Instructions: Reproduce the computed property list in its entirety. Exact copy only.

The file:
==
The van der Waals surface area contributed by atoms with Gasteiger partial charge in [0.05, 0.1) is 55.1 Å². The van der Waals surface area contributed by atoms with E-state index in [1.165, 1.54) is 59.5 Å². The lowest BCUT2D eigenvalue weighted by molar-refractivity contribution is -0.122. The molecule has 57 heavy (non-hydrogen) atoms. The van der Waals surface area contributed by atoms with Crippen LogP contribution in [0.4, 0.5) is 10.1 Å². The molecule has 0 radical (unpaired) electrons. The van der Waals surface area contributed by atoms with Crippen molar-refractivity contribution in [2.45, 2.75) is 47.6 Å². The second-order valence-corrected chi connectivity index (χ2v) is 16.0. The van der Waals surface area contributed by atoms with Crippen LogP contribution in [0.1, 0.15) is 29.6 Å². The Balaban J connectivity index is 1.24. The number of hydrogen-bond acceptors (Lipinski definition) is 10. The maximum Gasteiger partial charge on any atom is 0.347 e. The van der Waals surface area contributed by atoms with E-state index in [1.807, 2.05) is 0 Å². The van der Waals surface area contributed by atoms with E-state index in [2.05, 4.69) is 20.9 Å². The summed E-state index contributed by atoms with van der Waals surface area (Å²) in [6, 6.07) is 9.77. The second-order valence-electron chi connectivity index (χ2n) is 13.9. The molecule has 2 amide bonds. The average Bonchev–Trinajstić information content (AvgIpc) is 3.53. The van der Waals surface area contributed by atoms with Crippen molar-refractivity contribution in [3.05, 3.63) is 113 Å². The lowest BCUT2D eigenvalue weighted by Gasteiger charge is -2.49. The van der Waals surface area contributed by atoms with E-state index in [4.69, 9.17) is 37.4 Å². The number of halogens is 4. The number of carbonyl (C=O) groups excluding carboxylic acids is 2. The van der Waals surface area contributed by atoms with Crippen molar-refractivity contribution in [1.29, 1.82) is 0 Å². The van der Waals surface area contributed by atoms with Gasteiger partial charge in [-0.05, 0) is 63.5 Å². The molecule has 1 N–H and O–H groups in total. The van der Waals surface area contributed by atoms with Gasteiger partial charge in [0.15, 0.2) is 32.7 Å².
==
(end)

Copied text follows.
The van der Waals surface area contributed by atoms with Gasteiger partial charge in [0.05, 0.1) is 55.1 Å². The van der Waals surface area contributed by atoms with E-state index in [1.165, 1.54) is 59.5 Å². The lowest BCUT2D eigenvalue weighted by molar-refractivity contribution is -0.122. The molecule has 57 heavy (non-hydrogen) atoms. The van der Waals surface area contributed by atoms with Crippen LogP contribution in [0.4, 0.5) is 10.1 Å². The molecule has 0 radical (unpaired) electrons. The van der Waals surface area contributed by atoms with Crippen molar-refractivity contribution in [2.45, 2.75) is 47.6 Å². The second-order valence-corrected chi connectivity index (χ2v) is 16.0. The van der Waals surface area contributed by atoms with Crippen LogP contribution in [0.1, 0.15) is 29.6 Å². The Balaban J connectivity index is 1.24. The number of hydrogen-bond acceptors (Lipinski definition) is 10. The maximum Gasteiger partial charge on any atom is 0.347 e. The van der Waals surface area contributed by atoms with E-state index in [1.807, 2.05) is 0 Å². The van der Waals surface area contributed by atoms with E-state index in [2.05, 4.69) is 20.9 Å². The summed E-state index contributed by atoms with van der Waals surface area (Å²) in [6, 6.07) is 9.77. The second-order valence-electron chi connectivity index (χ2n) is 13.9. The molecule has 2 amide bonds. The average Bonchev–Trinajstić information content (AvgIpc) is 3.53. The van der Waals surface area contributed by atoms with Crippen molar-refractivity contribution in [3.05, 3.63) is 113 Å². The lowest BCUT2D eigenvalue weighted by Gasteiger charge is -2.49. The van der Waals surface area contributed by atoms with E-state index in [4.69, 9.17) is 37.4 Å². The number of halogens is 4. The number of carbonyl (C=O) groups excluding carboxylic acids is 2. The van der Waals surface area contributed by atoms with Crippen molar-refractivity contribution in [1.29, 1.82) is 0 Å². The van der Waals surface area contributed by atoms with Gasteiger partial charge in [-0.05, 0) is 63.5 Å². The molecule has 1 N–H and O–H groups in total. The van der Waals surface area contributed by atoms with Gasteiger partial charge in [0.15, 0.2) is 32.7 Å².